The simplest way to initialize the index and populate it with files is to use these steps:

  1. Allocate an fsc_filesystem_t structure
  2. Call fsc_filesystem_initialize on it
  3. Call fsc_load_directory on each source directory

For example, this code loads files from the "source1" and "source2" directories.

void filesystem_test(void) {
	void *source1_path = fsc_string_to_os_path("source1");
	void *source2_path = fsc_string_to_os_path("source2");
	fsc_filesystem_t fs;

	fsc_load_directory(&fs, source1_path, 0, 0);
	fsc_load_directory(&fs, source2_path, 1, 0);


	// Do something with filesystem...

Note the 0 and 1 values to the source_dir_id parameter in fsc_load_directory. These values are not used internally by the filesystem core, but they get stored in the file structures so you can tell which source directory the file came from later.

File Refresh

Once the filesystem is loaded, you can refresh it to update files that are changed or added on the disk. Simply call fsc_filesystem_reset to "clear" the filesystem and disable all files, then repeat the calls to fsc_load_directory that were used in the initialization.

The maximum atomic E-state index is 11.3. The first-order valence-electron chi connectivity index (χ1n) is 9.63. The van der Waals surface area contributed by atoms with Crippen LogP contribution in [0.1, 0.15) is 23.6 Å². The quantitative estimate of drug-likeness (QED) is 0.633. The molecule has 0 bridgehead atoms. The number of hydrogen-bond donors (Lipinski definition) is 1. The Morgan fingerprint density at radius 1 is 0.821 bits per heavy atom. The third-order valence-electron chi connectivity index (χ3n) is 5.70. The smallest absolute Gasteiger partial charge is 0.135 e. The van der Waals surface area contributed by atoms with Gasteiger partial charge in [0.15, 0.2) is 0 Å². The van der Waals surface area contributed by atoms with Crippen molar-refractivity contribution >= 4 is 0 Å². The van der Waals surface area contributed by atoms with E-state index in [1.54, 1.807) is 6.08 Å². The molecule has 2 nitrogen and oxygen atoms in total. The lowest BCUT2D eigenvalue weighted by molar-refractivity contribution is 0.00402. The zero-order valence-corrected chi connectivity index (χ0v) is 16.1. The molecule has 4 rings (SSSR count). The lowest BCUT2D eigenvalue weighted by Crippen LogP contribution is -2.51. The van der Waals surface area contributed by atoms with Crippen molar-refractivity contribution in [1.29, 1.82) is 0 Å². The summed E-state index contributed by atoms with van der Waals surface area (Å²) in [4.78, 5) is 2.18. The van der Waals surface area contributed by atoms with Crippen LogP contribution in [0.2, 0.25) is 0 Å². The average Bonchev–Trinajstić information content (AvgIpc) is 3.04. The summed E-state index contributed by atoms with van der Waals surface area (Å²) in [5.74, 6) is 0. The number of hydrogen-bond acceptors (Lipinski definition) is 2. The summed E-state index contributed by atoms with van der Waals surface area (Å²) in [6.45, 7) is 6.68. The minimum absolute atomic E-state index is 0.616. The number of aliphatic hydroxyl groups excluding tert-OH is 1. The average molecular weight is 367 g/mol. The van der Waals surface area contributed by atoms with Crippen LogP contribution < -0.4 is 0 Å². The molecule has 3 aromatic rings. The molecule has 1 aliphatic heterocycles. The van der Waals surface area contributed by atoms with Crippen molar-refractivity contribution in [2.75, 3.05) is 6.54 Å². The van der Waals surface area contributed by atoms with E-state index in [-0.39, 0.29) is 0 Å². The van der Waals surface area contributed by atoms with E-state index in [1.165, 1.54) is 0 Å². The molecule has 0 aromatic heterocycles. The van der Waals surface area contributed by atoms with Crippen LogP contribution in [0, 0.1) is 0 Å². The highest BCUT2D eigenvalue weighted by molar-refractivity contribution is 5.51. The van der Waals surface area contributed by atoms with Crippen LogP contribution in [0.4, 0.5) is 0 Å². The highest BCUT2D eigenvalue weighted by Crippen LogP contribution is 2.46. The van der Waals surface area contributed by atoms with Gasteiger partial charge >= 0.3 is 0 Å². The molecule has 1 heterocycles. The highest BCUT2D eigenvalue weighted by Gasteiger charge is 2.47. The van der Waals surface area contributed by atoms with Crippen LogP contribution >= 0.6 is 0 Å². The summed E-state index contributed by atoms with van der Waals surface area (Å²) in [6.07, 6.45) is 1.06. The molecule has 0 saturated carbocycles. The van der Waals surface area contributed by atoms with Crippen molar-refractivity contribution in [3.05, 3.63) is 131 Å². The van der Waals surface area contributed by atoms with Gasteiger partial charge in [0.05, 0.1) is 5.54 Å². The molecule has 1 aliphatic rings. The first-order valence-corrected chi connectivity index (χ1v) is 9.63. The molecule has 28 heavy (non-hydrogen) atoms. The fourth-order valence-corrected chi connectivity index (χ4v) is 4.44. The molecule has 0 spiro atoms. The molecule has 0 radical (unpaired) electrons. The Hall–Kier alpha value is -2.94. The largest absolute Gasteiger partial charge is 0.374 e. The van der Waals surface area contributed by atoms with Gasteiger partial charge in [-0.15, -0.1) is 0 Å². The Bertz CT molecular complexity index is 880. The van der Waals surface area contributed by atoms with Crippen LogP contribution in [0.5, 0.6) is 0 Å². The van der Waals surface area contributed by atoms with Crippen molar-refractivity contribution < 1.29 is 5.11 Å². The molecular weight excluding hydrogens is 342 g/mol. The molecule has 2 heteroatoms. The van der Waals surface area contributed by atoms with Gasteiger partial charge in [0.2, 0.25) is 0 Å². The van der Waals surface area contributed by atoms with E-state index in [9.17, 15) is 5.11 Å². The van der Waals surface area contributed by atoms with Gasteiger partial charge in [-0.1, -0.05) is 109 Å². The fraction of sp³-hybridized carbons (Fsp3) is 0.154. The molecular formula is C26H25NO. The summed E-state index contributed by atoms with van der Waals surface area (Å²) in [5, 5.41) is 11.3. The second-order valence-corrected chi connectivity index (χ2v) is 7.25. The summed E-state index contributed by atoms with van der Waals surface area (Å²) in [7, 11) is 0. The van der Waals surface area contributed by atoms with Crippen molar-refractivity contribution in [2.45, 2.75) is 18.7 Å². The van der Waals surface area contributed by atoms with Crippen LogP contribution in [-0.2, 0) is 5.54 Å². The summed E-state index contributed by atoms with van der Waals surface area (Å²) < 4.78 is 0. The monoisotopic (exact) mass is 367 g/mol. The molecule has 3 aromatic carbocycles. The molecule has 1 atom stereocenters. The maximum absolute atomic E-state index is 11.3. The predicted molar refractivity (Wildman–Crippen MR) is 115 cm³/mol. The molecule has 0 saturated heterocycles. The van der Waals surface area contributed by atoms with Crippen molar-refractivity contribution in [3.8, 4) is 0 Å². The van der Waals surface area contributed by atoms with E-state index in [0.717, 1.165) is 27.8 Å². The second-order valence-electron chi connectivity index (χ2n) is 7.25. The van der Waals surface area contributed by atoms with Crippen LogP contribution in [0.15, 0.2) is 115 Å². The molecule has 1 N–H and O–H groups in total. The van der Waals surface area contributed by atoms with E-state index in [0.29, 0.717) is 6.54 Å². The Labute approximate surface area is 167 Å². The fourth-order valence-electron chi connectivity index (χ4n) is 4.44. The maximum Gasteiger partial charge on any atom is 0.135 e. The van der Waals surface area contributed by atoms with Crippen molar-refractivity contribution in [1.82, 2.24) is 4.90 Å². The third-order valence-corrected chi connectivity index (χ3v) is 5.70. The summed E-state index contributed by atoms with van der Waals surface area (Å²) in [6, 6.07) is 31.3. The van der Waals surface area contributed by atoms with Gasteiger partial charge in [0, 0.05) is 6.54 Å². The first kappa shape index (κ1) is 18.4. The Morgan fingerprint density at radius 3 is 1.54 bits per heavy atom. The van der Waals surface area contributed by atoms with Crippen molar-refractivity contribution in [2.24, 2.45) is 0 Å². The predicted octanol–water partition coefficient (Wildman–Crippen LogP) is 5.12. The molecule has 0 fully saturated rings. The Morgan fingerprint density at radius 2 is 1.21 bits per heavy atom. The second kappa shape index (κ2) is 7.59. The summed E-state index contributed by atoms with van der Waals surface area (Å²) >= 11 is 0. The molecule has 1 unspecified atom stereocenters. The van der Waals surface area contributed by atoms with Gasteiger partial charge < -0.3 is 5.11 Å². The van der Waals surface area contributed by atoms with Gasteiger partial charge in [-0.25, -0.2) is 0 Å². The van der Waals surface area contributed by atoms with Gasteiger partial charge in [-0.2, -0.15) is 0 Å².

fsc_load_directory(&fs, source1_path, 0, 0);
fsc_load_directory(&fs, source2_path, 1, 0);

This performs very quickly because pk3s already in the index, matched by name, size and timestamp, will simply be re-enabled rather than reindexed from scratch.

Index Cache

The index cache system works by creating a memory image of all the filesystem structures which can be written out to a file and loaded back on subsequent startups. Files are then matched to the cache data using the normal refresh process. This approach has very good performance on startup, since it is simply a direct dump from the cache file into memory.

To use the index cache, follow these steps:

  1. Create the cache file using fsc_cache_export_file. A good time to do this is usually right after the filesystem has been initialized and fsc_load_directory has been called on each source directory. The output filesystem will be reconstructed to only contain active files, so you don't have to worry about the cache being cluttered with old files.